2008 was a really interesting year for me, professionally, as I was exposed to a tonne of new stuff including online crisis communications. As a result, I wrote the following briefing note for existing and potential clients which I am delighted to share with you. I can in no means call this my own work as with all pieces that go to clients, this was proofed and improved on by another team member – in this case the inimitable Brandy Fleming.
It’s on something that is becoming increasingly important from a communications and crisis preparedness perspective: dark sites.
What is a “dark site”?
A dark site is a pre-developed, non-public Web site that can be published to the live Web in the event of a crisis.
Why develop a dark site?
Online, it is vital to maintain a positive and accurate perception of an organization, especially in the face of a crisis, with timely and accurate information that your constituents care about.
Therefore, it is common for organizations, especially those facing multiple potential issues, to have several dark sites, one for each identified vulnerability or corporate risk. Typically, a dark site contains pre-approved messaging and documents such news releases, pictures, official statements and other background information, as the specific details will only be added right before their release.
A dark site can be placed on a separate domain, be a distinct section of the main organizational Web site or totally replace the original. It could be saved on any of the corporate servers or be kept securely on a preferred external device.
Industries in which dark sites are prevalent include:
- Food and beverage;
- Airline; and
- Finance – crisis and transactional/M&As
In any crisis, it is essential for any organization to be able to tell its side of the story and to frame any issues appropriately – before anyone else does it for them. Including development of a dark site in crisis planning is critical to communications in the new digital era.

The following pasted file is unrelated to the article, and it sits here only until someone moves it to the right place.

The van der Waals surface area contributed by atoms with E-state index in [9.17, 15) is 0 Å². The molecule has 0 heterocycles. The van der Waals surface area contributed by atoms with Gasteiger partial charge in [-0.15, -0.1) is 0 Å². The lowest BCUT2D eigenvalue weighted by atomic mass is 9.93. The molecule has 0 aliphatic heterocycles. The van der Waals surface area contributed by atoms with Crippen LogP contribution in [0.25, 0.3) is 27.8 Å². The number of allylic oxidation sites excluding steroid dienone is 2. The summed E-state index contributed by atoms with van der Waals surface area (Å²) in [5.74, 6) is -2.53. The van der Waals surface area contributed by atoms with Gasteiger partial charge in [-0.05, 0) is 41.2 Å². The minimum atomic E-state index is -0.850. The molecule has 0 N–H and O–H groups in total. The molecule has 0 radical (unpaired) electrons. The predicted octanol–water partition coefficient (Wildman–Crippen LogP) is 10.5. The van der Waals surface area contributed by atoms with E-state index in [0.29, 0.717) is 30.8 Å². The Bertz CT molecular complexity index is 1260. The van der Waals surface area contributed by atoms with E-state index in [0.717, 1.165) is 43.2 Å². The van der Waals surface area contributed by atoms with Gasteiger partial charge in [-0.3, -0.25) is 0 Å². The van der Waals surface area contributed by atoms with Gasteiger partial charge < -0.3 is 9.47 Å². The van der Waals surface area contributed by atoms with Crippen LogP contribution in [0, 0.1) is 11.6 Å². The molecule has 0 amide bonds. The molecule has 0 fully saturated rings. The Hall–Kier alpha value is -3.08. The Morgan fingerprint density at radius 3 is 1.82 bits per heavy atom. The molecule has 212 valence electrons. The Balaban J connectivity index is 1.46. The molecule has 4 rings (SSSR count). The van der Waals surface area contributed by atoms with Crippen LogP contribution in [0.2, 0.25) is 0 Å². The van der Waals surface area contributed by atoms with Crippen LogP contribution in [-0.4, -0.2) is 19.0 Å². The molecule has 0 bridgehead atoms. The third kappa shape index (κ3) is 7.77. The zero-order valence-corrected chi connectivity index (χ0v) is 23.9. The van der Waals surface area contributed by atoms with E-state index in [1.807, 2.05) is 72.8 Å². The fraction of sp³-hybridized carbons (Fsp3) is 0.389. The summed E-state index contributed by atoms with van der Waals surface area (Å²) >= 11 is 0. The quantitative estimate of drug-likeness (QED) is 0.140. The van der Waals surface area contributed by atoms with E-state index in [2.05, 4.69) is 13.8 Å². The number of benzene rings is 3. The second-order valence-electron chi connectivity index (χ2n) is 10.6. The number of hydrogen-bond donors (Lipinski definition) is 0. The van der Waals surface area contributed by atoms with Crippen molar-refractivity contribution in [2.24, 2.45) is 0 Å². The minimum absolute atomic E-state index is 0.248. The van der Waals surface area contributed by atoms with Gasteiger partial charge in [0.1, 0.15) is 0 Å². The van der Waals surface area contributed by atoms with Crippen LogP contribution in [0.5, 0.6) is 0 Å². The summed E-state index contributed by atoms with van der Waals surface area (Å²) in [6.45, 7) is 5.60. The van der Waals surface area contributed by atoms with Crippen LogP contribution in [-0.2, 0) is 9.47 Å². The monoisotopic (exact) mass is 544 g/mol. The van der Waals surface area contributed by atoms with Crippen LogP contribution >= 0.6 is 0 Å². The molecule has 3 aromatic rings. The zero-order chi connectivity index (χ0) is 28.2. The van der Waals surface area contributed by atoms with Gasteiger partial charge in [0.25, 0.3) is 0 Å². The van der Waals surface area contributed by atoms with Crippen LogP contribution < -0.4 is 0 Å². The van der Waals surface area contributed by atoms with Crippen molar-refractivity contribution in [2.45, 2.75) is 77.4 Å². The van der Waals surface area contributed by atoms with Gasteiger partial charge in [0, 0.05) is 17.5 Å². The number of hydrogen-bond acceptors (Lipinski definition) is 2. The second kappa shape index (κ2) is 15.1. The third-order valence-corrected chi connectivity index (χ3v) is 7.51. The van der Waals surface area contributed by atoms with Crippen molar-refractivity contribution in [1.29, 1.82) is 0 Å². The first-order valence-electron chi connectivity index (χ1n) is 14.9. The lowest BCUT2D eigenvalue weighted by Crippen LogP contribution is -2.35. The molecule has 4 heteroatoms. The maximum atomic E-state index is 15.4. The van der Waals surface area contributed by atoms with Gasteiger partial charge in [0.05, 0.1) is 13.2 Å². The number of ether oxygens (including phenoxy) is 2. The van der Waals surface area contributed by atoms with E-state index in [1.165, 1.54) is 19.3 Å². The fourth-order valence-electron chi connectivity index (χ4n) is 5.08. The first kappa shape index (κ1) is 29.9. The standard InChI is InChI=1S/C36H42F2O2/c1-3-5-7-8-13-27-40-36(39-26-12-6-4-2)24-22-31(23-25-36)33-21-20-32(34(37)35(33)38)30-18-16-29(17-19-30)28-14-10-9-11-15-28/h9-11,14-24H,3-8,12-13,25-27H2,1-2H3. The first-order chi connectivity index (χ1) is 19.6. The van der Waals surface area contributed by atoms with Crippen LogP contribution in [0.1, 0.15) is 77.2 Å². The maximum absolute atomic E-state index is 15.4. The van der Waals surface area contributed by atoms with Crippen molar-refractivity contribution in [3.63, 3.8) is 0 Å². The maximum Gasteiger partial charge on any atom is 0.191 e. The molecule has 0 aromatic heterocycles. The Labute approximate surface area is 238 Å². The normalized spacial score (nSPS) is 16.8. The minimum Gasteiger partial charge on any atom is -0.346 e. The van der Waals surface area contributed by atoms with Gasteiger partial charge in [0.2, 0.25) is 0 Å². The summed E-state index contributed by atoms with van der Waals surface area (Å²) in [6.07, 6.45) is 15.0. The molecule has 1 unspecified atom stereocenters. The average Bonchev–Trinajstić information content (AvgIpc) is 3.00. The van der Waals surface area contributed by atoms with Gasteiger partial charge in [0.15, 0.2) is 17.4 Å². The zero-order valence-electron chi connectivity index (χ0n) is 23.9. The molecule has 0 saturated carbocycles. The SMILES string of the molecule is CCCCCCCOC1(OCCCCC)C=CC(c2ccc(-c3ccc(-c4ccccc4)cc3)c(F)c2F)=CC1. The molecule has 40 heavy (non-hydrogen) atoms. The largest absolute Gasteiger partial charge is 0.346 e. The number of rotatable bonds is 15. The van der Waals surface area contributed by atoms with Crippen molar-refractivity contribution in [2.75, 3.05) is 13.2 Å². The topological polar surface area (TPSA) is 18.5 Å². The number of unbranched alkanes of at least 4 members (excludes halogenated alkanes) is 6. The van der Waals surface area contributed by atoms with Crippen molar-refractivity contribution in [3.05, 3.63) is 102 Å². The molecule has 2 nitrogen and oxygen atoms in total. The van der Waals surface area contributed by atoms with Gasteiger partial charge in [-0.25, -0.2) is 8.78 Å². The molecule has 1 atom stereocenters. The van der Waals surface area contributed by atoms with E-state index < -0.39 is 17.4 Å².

While it is not feasible to prepare a dark site for every possible situation, there are key components that should be associated with any dark site:
Dark sites can either reside on a discrete domain (URL) or temporarily replace the main organizational Web site on the corporate URL. If the dark site will reside on a unique URL, this should be factored into the domain-name purchasing strategy to ensure the requisite domain is available and is controlled by the organization – it can be time consuming and expensive to dislodge cyber squatters or domain name traders immediately after a crisis breaks.
As a dark site is generally used to respond to a crisis, any design should be clean and simple so as to not distract from the content. Branding is usually minimal and at most will include the company logo and use corporate colours – however, some dark sites are unbranded to focus more on the issue at hand than be seen as a marketing piece.
Having a pre-approved design waiting in the wings allows an organization to save precious time and to move nimbly.
Crises evolves at the speed of light. Therefore any crisis Web site’s content must be editable quickly and easily. Having basic content publishing tools on which the site is built will ensure that updates can be made without involving IT support staff. Publishing tools can include the ability to update “static” page content (e.g. the homepage welcome message) as well as database-driven content such as news releases, email notifications, etc.